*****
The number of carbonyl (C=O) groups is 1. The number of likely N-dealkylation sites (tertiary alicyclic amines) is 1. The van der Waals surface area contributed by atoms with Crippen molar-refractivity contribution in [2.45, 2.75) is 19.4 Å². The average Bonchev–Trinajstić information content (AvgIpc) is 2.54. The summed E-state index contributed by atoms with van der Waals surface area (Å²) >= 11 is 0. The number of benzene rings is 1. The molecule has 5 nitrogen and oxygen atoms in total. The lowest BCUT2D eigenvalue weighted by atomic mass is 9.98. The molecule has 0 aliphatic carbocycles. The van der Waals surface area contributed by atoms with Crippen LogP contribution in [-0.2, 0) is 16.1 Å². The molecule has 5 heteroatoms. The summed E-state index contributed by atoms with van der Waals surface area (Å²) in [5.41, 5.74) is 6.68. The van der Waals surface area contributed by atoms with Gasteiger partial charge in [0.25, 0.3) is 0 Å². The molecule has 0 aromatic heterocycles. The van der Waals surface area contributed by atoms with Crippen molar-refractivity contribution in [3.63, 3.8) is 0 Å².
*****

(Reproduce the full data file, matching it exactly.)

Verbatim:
The number of carbonyl (C=O) groups is 1. The number of likely N-dealkylation sites (tertiary alicyclic amines) is 1. The van der Waals surface area contributed by atoms with Crippen molar-refractivity contribution in [2.45, 2.75) is 19.4 Å². The average Bonchev–Trinajstić information content (AvgIpc) is 2.54. The summed E-state index contributed by atoms with van der Waals surface area (Å²) >= 11 is 0. The number of benzene rings is 1. The molecule has 5 nitrogen and oxygen atoms in total. The lowest BCUT2D eigenvalue weighted by atomic mass is 9.98. The molecule has 0 aliphatic carbocycles. The van der Waals surface area contributed by atoms with Crippen LogP contribution in [-0.2, 0) is 16.1 Å². The molecule has 5 heteroatoms. The summed E-state index contributed by atoms with van der Waals surface area (Å²) in [5.41, 5.74) is 6.68. The van der Waals surface area contributed by atoms with Gasteiger partial charge in [0.25, 0.3) is 0 Å². The molecule has 0 aromatic heterocycles. The van der Waals surface area contributed by atoms with Crippen molar-refractivity contribution in [3.63, 3.8) is 0 Å².